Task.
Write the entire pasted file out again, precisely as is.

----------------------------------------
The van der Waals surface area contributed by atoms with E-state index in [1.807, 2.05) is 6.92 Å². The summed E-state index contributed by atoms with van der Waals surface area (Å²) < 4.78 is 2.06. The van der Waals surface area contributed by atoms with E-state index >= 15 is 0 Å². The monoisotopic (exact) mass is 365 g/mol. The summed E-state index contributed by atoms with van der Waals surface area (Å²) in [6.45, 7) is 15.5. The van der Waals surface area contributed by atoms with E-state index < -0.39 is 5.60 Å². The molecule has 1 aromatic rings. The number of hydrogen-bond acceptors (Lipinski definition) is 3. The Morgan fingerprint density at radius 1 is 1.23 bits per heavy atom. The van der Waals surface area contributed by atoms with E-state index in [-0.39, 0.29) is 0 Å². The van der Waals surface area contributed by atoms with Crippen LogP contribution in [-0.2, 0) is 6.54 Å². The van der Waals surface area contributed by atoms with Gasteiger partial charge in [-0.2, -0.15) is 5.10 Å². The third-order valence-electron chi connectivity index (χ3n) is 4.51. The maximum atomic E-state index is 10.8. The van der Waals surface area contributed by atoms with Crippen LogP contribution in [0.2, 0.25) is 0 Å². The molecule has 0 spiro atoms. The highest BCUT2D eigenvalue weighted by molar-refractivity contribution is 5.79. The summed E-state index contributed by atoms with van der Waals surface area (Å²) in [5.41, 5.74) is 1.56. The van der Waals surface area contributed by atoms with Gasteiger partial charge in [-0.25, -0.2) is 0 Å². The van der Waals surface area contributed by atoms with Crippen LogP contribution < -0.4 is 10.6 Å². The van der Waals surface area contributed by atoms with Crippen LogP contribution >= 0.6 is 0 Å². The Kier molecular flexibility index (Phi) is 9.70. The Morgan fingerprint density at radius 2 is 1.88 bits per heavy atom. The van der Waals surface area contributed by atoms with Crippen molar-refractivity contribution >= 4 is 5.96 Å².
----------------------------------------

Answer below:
The van der Waals surface area contributed by atoms with E-state index in [1.807, 2.05) is 6.92 Å². The summed E-state index contributed by atoms with van der Waals surface area (Å²) < 4.78 is 2.06. The van der Waals surface area contributed by atoms with E-state index >= 15 is 0 Å². The monoisotopic (exact) mass is 365 g/mol. The summed E-state index contributed by atoms with van der Waals surface area (Å²) in [6.45, 7) is 15.5. The van der Waals surface area contributed by atoms with E-state index < -0.39 is 5.60 Å². The molecule has 1 aromatic rings. The number of hydrogen-bond acceptors (Lipinski definition) is 3. The Morgan fingerprint density at radius 1 is 1.23 bits per heavy atom. The van der Waals surface area contributed by atoms with E-state index in [-0.39, 0.29) is 0 Å². The van der Waals surface area contributed by atoms with Crippen LogP contribution in [-0.2, 0) is 6.54 Å². The van der Waals surface area contributed by atoms with Gasteiger partial charge in [-0.2, -0.15) is 5.10 Å². The third-order valence-electron chi connectivity index (χ3n) is 4.51. The maximum atomic E-state index is 10.8. The van der Waals surface area contributed by atoms with Crippen LogP contribution in [0.2, 0.25) is 0 Å². The molecule has 0 spiro atoms. The highest BCUT2D eigenvalue weighted by molar-refractivity contribution is 5.79. The summed E-state index contributed by atoms with van der Waals surface area (Å²) in [5.41, 5.74) is 1.56. The van der Waals surface area contributed by atoms with Gasteiger partial charge in [-0.25, -0.2) is 0 Å². The van der Waals surface area contributed by atoms with Crippen LogP contribution < -0.4 is 10.6 Å². The van der Waals surface area contributed by atoms with Crippen LogP contribution >= 0.6 is 0 Å². The Kier molecular flexibility index (Phi) is 9.70. The Morgan fingerprint density at radius 2 is 1.88 bits per heavy atom. The van der Waals surface area contributed by atoms with Crippen molar-refractivity contribution >= 4 is 5.96 Å².